Turks March Against Israeli Attack

Israeli security forces fired tear gas at protesters in the occupied West Bank. Other demonstrations denouncing the Israeli raid have been held in many cities around the world, including the capitals of Syria, Jordan, Iraq, Lebanon and the UK. (AFP)

Turks March Against Israeli Attack

Thousands of people march in Istanbul and around the world over raid on Gaza convoy.

of people have taken to the streets in the Turkish city of Istanbul and
around the world to denounce Israel over its attack on the convoy
of Gaza-bound aid ships that left at least nine people dead.

Around 10,000 people marched from the Israeli consulate in Istanbul
towards the city's main square shouting slogans and waving banners
saying "Killer Israel".

Bulent Arinc, Turkey's deputy prime minister, said there were up to 400 Turks among those aboard the Mavi Maramara, the Turkish cruise vessel which was leading the so-called Freedom Flotilla.

Other demonstrations denouncing the Israeli raid have been held in
many cities around the world, including the capitals of Syria, Jordan,
Iraq, Lebanon and the UK.

Palestinians in the occupied West Bank clashed with Israeli security forces who responded with tear gas, injuring many people.

An emergency session of the United Nations Security Council is under way to discuss the matter.

Ban Ki-moon, the UN secretary-general, condemned Israel's actions and called for an investigation.

European anger

Pro-Palestinian campaigners marching in London spoke of their fears about the fate of British citizens aboard the flotilla.

Several hundreds activists blocked Whitehall, the main
administrative area for the UK government, shouting "Free Palestine"
and carrying flags and banners with slogans such as "Stop Israel's War
Crimes in Gaza" and "End the Criminal Siege of Gaza".

Kate Hudson, chairwoman of the Campaign for Nuclear Disarmament
(CND), who joined the demonstration, said: "Obviously we have great
support for the humanitarian convoy which has gone there to try and
bring relief to the people in Gaza. "It is devastating and deplorable that the Israeli forces have attacked civilians on the flotilla.

"We have close friends on the boat on which people were killed and we are here waiting for news.

"We are trying to get through to them but we are not getting any answers."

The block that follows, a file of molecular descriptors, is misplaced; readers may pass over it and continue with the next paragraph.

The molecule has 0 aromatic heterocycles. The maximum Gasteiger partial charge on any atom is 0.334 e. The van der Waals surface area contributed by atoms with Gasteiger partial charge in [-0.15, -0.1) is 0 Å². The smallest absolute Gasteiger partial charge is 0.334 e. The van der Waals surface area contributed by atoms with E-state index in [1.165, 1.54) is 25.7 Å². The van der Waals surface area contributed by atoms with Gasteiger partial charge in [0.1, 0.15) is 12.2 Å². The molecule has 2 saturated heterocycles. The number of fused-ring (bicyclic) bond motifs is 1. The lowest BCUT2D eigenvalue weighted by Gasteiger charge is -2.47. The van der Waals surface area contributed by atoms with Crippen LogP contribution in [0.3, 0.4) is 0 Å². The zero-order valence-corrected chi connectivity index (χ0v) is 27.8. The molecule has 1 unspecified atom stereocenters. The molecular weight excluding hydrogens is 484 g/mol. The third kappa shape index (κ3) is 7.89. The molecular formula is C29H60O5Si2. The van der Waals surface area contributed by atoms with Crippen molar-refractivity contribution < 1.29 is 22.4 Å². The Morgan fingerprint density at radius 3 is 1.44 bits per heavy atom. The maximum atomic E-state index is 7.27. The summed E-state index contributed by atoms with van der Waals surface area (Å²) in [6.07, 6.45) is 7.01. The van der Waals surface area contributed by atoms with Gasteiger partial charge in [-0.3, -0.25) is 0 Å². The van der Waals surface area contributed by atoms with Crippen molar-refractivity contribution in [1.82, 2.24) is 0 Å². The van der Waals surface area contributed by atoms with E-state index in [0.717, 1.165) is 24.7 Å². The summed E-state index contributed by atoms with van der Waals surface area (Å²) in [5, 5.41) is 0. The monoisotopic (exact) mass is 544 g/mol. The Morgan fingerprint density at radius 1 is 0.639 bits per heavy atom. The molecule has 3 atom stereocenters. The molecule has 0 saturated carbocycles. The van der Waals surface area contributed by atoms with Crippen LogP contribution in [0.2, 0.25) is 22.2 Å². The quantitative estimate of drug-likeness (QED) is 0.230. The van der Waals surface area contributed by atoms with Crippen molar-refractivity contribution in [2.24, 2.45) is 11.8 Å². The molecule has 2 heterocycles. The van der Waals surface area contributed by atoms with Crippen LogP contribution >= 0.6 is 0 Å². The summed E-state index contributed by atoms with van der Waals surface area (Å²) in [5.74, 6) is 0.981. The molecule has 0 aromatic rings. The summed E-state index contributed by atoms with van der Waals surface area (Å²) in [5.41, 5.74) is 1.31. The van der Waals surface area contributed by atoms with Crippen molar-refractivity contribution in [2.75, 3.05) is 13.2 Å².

Turkey, Egypt, Cyprus, Spain, Greece, Denmark and Sweden have all
summoned the Israeli ambassadors in their respective countries to
protest against the assault.

Greek police fired tear gas at
demonstrators protesting outside the Israeli embassy in Athens after
about 2,500 protesters rallied outside the building, chanting "Hands
off Gaza".

In Paris, hundreds of protesters also clashed with police after charging at the Israeli embassy.

Police responded by firing tear gas, and some officers used police batons to beat back protesters.

Paris police headquarters said about 1,200 people had joined the demonstration.

Consulate stormed

Earlier on Monday, protesters in Istanbul attempted to storm the
consulate, scaling over the compound's walls, but were blocked from
going further by police.

Protests also took place in Ankara, the Turkish capital.

A charity in Turkey has said most of those killed in the raid on six ships in international waters were Turkish nationals.

Israel has advised its citizens to avoid travel to Turkey and
instructed those already there to keep a low profile and avoid crowded
downtown areas.

Arinc said that the nation would be cancelling three joint military exercises and recalling a youth football team from Israel.

Anita McNaught, Al Jazeera's correspondent in Istanbul, said
relations between Israel and Turkey have deteriorated since Israel's
recent war on Gaza.

"Up until that point they had ... a constructive military alliance
and for many years they saw the issue of domestic terrorism as one they
had to share information about," she said.

"But since the Gaza war relations have nose-dived and it would be absolutely fair to say that this is the lowest point."

International condemnation

Israeli forces stormed the flotilla, which was carrying 700
pro-Palestinian activists and 10,000 tonnes of aid, while they were
65km off the Gaza coast in international waters.

The action has brought widespread condemnation, with the EU foreign
affairs chief demanding that Israeli authorities mount a "full inquiry"
into the attack.

Catherine Ashton also reiterated a longstanding demand for "an
immediate, sustained and unconditional opening of the crossings for the
flow of humanitarian aid, commercial goods and persons to and from
Gaza," a spokesman said.

France and the UN's Middle East envoy
have also condemned the attack, while Greece suspended a military
exercise with Israel and postponed a visit by Israel's air force chief.

There are about 700 activists on board the flotilla, included people
from the US, Britain, Australia, Greece, Canada, Malaysia, Algeria,
Serbia, Belgium, Ireland, Norway, Sweden and Kuwait.

The majority of people on the ships are from Turkey.

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